Manny's stuffs pita sandwiches full of crunchy veggies, grilled meats, and cool sauces to form fast, fresh fare that's easy to enjoy during fork shortages and dull wedding ceremonies. Though the gyro ($6.99) is Manny's top seller, the menu also introduces mouths to tasty favorites such as the falafel pita ($6.99) and BLT ($6.49). The bill of fare achieves a sense of completion normally reserved for crossword puzzles amid baby geniuses with the addition of calzones ($6.99–$8.99), pizzas ($7.99+), and sundry appetizers ($2.99–$10.49). And because humans love nothing more than to be waited upon but loathe nothing more than neglecting their knees for too long, foodstuffs are ordered at the counter and then delivered to each table.
Domino's recently reformulated its pizza recipe, which puts the buyer in command of a plentitude of pie-personalizing possibilities. Test the sturdiness of a hand-tossed thin crust with mounds of hearty marinara, ham, chicken, green peppers, black olives, and spinach, or fill a deep-dish foundation with alfredo sauce, bacon, onions, jalapeños, fresh mushrooms, and banana peppers. While delicious design options stretch into infinity like a taffy pull in a black hole, the eatery's specialty pizzas make choosing more manageable. Peruse pies like the MeatZZa Feast, which is piled high with pepperoni, ham, italian sausage, beef, and extra mozzarella, and the Pacific Veggie, a flashy West Coast–concoction of roasted red peppers, spinach, onions, mushrooms, tomatoes, black olives, feta, mozzarella, and provolone.
South of Philly Pizzeria tosses together sandwiches, pasta, and eponymous pies using hand-lobbed crusts and 100%-fresh ingredients to create its menu of Italian ingenuity. Its inventory of signature pizzas ($11–$19) spans from the ferociously carnivorous “T-Rex” to the “Apollo,” a not-so-mythical mélange of spinach, olives, fresh tomato, and feta cheese on a roasted-garlic-butter base. Fans of overturned edibles will covet the calzone and create-a-zone (starting at $7.50), while pasta twirlers can tackle the chicken cacciatore ($8) or the Philly-inspired phettucini alfredo, which exudes brotherly love ($7.75). Each of the savory steak sandwiches is fortified with a half pound of shaved rib eye, and comes with a plethora of topping choices—from the provolone, fried onions, sweet peppers, and mushrooms of Da Bomb to the marinara and mozzarella of the pizza-steak sandwich, the Italian equivalent of Frankenstein’s monster ($7.50 each).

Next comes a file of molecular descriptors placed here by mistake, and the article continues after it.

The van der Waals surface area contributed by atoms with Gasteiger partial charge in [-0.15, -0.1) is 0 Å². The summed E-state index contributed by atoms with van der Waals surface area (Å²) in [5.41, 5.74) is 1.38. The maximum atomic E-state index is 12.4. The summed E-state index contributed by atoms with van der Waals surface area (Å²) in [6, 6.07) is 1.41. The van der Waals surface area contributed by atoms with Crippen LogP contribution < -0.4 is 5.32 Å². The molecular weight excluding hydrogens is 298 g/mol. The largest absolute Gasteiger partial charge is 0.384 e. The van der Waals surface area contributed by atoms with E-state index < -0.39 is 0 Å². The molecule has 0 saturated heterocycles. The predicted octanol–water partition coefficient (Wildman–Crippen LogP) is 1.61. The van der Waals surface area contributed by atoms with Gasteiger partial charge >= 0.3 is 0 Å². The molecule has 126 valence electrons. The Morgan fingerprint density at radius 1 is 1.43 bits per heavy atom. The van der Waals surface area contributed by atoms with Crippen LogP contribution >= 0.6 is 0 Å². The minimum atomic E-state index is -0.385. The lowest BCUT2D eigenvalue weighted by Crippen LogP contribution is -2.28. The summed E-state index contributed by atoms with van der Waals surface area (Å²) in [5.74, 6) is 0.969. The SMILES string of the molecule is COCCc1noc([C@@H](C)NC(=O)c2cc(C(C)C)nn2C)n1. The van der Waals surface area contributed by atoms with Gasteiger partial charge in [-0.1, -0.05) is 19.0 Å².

The chefs at Mia Pomodori manually pack meatballs and hand-shred fresh blocks of cheese to craft an authentic Italian menu of specialty pizzas, sandwiches, and calzones. On the carne pizza ($12.99–$21.99), skillful slices of pepperoni, sausage, ham, and meatballs surf a tomato-sauce tide near shores of hand-kneaded dough. Whole plum tomatoes cozy up to mozzarella and parmesan cheeses inside the house-special calzone’s flaky crust ($7.99), and the Not Your Usual BLT ($6.99) showers shaved ham, turkey, and bacon with a deluge of melted mozzarella, provolone, or swiss cheese. Patrons can snuggle in between Mia Pomodori’s bright-red walls adorned with vintage posters, or traipse outside to share their generously sized meal with restive flagstone spirits on the outdoor patio.
Andolini’s Pizza has earned continuing popular acclaim from readers of the Charleston City Paper, who rank it the best New York Style Pizza in the city year after year. The Andolini’s team bakes dough, grates cheese, and makes sauces in-house. They sell hand-tossed pizzas by the slice alongside whole pies festooned with traditional toppings such as Italian sausage, anchovies, and mushrooms. Avid patrons can also purchase an Andolini’s t-shirt to proclaim their allegiance to the restaurant, or simply smear a slice of cheese and pepperoni directly onto their own shirt.